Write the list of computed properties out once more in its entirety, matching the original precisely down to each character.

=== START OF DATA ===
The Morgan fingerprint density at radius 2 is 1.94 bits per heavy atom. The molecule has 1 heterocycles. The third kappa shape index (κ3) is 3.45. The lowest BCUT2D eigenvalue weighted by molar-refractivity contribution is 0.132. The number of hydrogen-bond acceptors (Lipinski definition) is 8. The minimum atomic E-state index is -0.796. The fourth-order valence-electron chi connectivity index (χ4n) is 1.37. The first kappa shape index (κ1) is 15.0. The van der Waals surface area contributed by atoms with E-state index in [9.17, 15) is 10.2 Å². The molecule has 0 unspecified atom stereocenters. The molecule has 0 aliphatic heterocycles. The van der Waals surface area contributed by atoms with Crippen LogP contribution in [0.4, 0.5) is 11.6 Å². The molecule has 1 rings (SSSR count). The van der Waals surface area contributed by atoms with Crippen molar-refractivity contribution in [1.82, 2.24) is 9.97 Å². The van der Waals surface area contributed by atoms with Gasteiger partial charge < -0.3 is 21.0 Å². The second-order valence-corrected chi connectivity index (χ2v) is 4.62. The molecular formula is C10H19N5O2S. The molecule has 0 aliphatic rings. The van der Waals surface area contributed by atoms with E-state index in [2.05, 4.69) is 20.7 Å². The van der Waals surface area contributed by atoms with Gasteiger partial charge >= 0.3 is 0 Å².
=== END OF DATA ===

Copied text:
The Morgan fingerprint density at radius 2 is 1.94 bits per heavy atom. The molecule has 1 heterocycles. The third kappa shape index (κ3) is 3.45. The lowest BCUT2D eigenvalue weighted by molar-refractivity contribution is 0.132. The number of hydrogen-bond acceptors (Lipinski definition) is 8. The minimum atomic E-state index is -0.796. The fourth-order valence-electron chi connectivity index (χ4n) is 1.37. The first kappa shape index (κ1) is 15.0. The van der Waals surface area contributed by atoms with E-state index in [9.17, 15) is 10.2 Å². The molecule has 0 unspecified atom stereocenters. The molecule has 0 aliphatic heterocycles. The van der Waals surface area contributed by atoms with Crippen LogP contribution in [0.4, 0.5) is 11.6 Å². The molecule has 1 rings (SSSR count). The van der Waals surface area contributed by atoms with Crippen molar-refractivity contribution in [1.82, 2.24) is 9.97 Å². The van der Waals surface area contributed by atoms with Gasteiger partial charge < -0.3 is 21.0 Å². The second-order valence-corrected chi connectivity index (χ2v) is 4.62. The molecular formula is C10H19N5O2S. The molecule has 0 aliphatic rings. The van der Waals surface area contributed by atoms with E-state index in [2.05, 4.69) is 20.7 Å². The van der Waals surface area contributed by atoms with Gasteiger partial charge >= 0.3 is 0 Å².